Photo by Howard Lake

The following is an excerpt from Overdressed: The Shockingly High Cost of Cheap Fashion (2012, Portfolio/Penguin) by Elizabeth L. Cline

Since the end of the 19th century in both Europe and the United States, philanthropic groups have been involved in the collection and distribution of clothes to the poor. The Salvation Army started up in the United States in 1870, at a time when the U.S. population was less than 40 million and almost all clothing was still handmade. It wasn’t until the late 1950s that charities opened retail outlets, and their income began to come primarily from the sale of used clothing. Charitable clothing donations from that point were used indirectly, by first selling clothes and then using the proceeds to fund charitable works. This is how clothing donations function today.

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SUPPLY MEETS DEMAND

Then consumer culture set in. During the post-war period, growing incomes allowed Americans to buy more clothes. Our wardrobes became diversified, with juniors’ clothes, office clothes, sports clothes, and streetwear becoming common. This was when charities started processing enormous yields of used but still wearable clothing.

Most Americans are convinced that another person truly desires our unwanted clothes. This couldn’t be further from the truth.

But it wasn’t until clothing prices started declining in recent decades that charities started seeing barely used and even unworn discarded clothing. Throughout the 1990s, donations to Goodwill increased 10 percent per year. In 2000, donors nationwide provided all Goodwill operations with more than 1 billion pounds of clothes. In 2010, Goodwill processed 163 million pounds of used clothing and household goods.

Most Americans are thoroughly convinced there is another person in their direct vicinity who truly needs and wants our unwanted clothes. This couldn’t be further from the truth. Charities long ago passed the point of being able to sell all of our wearable unwanted clothes. They started to look for other solutions. A wiping rag industry sprang up to turn unsellable clothing into rags for industrial purposes. Still, anything left over went into the landfill.

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OUT WITH THE OLD

There are thousands of secondhand textile processors in the United States today, mostly small family businesses, many of them several generations old. Without textile recyclers, charities would be totally beleaguered and forced to throw away everything that couldn’t be sold. Charities might even have to turn us away. The only benefit to this doomsday scenario is that our clothes would pile up in our house or in landfills, finally forcing us to face down just how much clothing waste we create.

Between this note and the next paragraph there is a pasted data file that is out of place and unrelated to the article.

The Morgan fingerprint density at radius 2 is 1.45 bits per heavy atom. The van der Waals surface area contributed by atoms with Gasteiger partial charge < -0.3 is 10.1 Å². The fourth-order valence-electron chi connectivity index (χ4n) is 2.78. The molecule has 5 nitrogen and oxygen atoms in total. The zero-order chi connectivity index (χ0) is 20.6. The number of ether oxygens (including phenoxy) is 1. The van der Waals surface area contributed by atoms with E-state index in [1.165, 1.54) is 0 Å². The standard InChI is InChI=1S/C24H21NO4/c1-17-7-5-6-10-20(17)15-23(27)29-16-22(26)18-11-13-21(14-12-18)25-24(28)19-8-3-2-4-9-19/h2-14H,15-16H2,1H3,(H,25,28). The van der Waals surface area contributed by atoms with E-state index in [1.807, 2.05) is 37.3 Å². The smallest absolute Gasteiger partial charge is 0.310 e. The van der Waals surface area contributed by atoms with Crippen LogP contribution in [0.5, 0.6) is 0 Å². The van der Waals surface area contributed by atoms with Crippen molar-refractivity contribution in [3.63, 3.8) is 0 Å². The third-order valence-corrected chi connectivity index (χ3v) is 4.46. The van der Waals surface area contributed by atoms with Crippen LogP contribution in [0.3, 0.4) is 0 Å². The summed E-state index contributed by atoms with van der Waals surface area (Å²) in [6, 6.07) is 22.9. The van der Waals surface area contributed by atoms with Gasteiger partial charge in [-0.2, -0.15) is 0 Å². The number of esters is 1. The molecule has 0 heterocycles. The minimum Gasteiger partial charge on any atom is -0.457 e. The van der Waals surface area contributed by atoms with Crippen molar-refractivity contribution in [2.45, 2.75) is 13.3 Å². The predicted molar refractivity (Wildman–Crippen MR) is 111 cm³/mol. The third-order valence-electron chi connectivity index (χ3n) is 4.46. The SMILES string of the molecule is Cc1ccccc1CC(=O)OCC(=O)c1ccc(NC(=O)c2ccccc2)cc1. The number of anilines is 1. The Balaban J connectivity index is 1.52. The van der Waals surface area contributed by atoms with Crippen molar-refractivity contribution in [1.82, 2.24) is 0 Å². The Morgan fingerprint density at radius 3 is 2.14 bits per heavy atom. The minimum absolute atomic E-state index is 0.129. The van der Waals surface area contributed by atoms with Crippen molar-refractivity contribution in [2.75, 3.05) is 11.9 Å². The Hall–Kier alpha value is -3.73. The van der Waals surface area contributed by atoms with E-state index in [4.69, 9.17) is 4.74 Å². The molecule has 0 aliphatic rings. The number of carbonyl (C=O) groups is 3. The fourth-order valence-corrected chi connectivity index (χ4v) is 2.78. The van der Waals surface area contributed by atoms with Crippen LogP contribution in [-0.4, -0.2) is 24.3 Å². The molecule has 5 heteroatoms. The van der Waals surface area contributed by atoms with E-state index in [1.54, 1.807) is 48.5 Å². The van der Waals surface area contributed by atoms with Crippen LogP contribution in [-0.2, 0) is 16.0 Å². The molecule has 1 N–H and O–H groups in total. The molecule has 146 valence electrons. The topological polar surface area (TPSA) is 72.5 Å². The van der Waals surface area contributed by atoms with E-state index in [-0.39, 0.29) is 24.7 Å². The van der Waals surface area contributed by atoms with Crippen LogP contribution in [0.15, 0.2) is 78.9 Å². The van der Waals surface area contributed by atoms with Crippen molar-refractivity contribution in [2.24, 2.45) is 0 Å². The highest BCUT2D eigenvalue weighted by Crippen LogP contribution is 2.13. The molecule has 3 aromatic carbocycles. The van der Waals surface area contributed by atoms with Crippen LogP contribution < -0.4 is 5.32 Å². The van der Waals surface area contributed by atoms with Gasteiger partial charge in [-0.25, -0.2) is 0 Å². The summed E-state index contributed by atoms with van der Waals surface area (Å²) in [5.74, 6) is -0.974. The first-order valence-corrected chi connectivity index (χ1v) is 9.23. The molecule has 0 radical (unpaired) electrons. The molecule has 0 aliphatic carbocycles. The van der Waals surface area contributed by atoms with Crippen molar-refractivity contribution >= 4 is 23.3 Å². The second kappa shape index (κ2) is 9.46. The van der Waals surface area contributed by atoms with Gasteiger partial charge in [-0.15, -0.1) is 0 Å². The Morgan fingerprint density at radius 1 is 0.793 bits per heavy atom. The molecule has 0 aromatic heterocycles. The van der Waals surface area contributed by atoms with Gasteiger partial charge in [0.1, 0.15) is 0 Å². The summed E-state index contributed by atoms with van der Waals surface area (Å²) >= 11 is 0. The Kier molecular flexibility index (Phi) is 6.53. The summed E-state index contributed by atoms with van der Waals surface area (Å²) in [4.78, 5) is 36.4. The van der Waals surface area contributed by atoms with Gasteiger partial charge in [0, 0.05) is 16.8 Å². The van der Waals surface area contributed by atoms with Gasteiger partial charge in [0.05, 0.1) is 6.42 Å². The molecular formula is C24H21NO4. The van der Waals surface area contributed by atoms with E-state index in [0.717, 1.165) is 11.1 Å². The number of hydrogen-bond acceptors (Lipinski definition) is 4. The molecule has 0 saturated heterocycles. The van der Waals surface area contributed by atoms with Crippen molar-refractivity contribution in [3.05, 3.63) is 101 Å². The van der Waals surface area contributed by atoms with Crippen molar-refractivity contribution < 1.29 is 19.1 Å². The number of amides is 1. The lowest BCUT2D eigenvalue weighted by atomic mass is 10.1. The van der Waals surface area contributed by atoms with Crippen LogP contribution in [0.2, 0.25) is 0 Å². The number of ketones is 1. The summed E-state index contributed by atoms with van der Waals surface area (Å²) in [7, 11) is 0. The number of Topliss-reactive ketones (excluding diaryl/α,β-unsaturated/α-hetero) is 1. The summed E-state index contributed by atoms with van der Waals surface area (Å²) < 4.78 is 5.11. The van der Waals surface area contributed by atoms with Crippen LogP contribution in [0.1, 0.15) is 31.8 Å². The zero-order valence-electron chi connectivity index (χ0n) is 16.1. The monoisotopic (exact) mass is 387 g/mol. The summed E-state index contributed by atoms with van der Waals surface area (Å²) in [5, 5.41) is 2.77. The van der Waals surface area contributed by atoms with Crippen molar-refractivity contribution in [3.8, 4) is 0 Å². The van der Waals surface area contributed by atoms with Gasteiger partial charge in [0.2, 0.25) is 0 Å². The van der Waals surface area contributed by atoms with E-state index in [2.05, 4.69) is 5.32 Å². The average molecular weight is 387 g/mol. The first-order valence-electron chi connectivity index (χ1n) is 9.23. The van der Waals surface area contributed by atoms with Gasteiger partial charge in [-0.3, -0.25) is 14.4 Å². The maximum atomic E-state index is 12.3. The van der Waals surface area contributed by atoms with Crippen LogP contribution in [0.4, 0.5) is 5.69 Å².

The dramatic increase in the volume of secondhand clothing has driven down its value by an estimated 71 percent in the last 15 years.

Textile recycling is a tough business. And it’s gotten tougher over time. The dramatic increase in the volume of secondhand clothing has driven down its value by an estimated 71 percent in the last 15 years. But the decreasing quality of donations is also pushing prices through the floor. As the value of used clothing has gone down, textile graders have increasingly relied on the small sliver of well-cared-for vintage clothes that comes through the waste stream.

Most of our donated clothing does not end up in vintage shops, as car-seat stuffing, or as an industrial wiping rag. It is sold overseas. After the prized vintage is plucked out and the outcasts are sent to the fiber and wiping rag companies, the remaining clothing is sorted, shrink-wrapped, tied up, baled, and sold to used-clothing vendors around the world. By one estimate, used clothing is now the United States’ No. 1 export by volume, with the overwhelming majority sent to ports in sub-saharan Africa.

Once again, while many Americans might like to imagine that there is some poor, underdressed African who wants our worn and tattered duds, the African used clothing market is very particular and is demanding higher quality and more fashion-forward styles.

As the quality of clothing Americans buy and donates goes down, the stuff that ends up on Africa’s shores can be quite shoddy. As incomes rise in Africa, tastes become more savvy, cheap Chinese imports of new clothes flood those countries, and our own high-quality clothing supply is depleted, it’s foreseeable that the African solution to our overconsumption may come to an end.

What then?